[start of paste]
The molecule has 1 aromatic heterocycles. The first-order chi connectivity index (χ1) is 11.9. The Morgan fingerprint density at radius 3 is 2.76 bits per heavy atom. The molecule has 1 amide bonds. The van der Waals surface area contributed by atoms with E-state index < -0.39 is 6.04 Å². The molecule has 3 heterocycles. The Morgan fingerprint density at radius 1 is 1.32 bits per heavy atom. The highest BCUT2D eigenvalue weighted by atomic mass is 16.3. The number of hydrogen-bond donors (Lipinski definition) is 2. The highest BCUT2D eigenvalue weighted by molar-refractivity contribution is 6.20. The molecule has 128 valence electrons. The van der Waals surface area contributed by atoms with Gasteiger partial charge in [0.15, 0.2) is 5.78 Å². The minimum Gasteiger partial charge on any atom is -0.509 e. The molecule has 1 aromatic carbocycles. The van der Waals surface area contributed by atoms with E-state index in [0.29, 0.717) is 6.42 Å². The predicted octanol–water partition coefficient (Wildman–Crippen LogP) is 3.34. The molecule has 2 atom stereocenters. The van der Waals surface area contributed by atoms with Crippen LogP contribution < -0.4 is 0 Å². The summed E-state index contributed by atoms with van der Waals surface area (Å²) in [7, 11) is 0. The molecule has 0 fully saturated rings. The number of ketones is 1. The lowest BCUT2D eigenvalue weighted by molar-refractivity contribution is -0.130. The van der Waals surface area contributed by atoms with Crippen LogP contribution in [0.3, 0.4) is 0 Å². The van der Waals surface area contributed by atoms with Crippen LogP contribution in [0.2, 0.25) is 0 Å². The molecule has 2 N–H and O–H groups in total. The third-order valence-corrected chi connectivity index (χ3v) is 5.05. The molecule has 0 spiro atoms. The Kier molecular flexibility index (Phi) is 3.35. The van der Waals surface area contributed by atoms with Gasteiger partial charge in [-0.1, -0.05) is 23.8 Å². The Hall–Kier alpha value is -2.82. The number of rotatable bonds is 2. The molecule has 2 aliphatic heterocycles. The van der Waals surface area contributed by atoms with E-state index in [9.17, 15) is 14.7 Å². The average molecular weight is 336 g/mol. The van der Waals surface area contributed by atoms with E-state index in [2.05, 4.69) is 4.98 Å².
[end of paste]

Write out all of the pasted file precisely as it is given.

The molecule has 1 aromatic heterocycles. The first-order chi connectivity index (χ1) is 11.9. The Morgan fingerprint density at radius 3 is 2.76 bits per heavy atom. The molecule has 1 amide bonds. The van der Waals surface area contributed by atoms with E-state index < -0.39 is 6.04 Å². The molecule has 3 heterocycles. The Morgan fingerprint density at radius 1 is 1.32 bits per heavy atom. The highest BCUT2D eigenvalue weighted by atomic mass is 16.3. The number of hydrogen-bond donors (Lipinski definition) is 2. The highest BCUT2D eigenvalue weighted by molar-refractivity contribution is 6.20. The molecule has 128 valence electrons. The van der Waals surface area contributed by atoms with Gasteiger partial charge in [0.15, 0.2) is 5.78 Å². The minimum Gasteiger partial charge on any atom is -0.509 e. The molecule has 1 aromatic carbocycles. The van der Waals surface area contributed by atoms with E-state index in [0.29, 0.717) is 6.42 Å². The predicted octanol–water partition coefficient (Wildman–Crippen LogP) is 3.34. The molecule has 2 atom stereocenters. The van der Waals surface area contributed by atoms with Crippen LogP contribution < -0.4 is 0 Å². The summed E-state index contributed by atoms with van der Waals surface area (Å²) in [7, 11) is 0. The molecule has 0 fully saturated rings. The number of ketones is 1. The lowest BCUT2D eigenvalue weighted by molar-refractivity contribution is -0.130. The van der Waals surface area contributed by atoms with Crippen LogP contribution in [0.3, 0.4) is 0 Å². The van der Waals surface area contributed by atoms with Crippen LogP contribution in [0.2, 0.25) is 0 Å². The molecule has 2 N–H and O–H groups in total. The third-order valence-corrected chi connectivity index (χ3v) is 5.05. The molecule has 0 spiro atoms. The Kier molecular flexibility index (Phi) is 3.35. The van der Waals surface area contributed by atoms with Gasteiger partial charge in [-0.1, -0.05) is 23.8 Å². The Hall–Kier alpha value is -2.82. The number of rotatable bonds is 2. The molecule has 2 aliphatic heterocycles. The van der Waals surface area contributed by atoms with E-state index in [9.17, 15) is 14.7 Å². The average molecular weight is 336 g/mol. The van der Waals surface area contributed by atoms with E-state index in [2.05, 4.69) is 4.98 Å².